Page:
The president suggested that the electoral commissioner should make provisions for the presentation of the union’s accounts on Election Day.

When the topic was exhausted, Salaam Jnr moved that the accounts be accepted by the meeting. This was seconded by Kofi. Say suggested that with the acceptance of the accounts a separate resolution be passed that absolved the previous executive of any financial responsibilities for the year concerned – the so-called ansvarsfrihet. This resolution was proposed by Kassim and seconded by Suberu jnr.

2. 20th Anniversary celebrations. 
The president informed the meeting that the executive had suggested that the anniversary be combined with the women’s day celebrations and that September 27 be set aside for this celebration. He said the following committees were proposed to help organise the celebrations:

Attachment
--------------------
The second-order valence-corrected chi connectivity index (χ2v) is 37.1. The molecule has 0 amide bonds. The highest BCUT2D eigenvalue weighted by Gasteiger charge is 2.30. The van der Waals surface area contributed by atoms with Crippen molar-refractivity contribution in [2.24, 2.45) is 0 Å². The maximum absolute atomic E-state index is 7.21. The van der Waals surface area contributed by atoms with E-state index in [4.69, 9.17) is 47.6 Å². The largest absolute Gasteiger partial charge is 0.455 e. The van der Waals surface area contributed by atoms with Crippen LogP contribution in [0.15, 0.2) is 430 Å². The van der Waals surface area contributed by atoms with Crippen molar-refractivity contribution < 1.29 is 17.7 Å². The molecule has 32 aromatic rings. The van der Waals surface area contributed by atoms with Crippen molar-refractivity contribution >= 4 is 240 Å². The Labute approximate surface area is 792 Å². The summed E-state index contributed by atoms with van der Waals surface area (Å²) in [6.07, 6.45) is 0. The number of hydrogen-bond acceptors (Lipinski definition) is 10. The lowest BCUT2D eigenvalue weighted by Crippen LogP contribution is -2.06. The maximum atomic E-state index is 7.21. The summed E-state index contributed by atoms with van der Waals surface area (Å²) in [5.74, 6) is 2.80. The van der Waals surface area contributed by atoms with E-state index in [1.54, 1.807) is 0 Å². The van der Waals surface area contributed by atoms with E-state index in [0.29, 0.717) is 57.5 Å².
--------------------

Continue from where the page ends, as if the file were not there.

1. Catering committee to be led by Dianah Ablorh and to include all the women who helped with the union’s cooking,
  2. Entertainment and Cultural Committee to be headed by Ablorh who will be assisted by Kassim. He took the opportunity to mention that a live band was being proposed to play on that day,
  3. A project group that will consist of the president, Turkson, Suberu and Konlaan,
  4. Gates proceeds committee to consist of a sole member - Say
  5. Publicity committee to be led by Adu-Boahene and to include Gabby and Kofi Sapathy.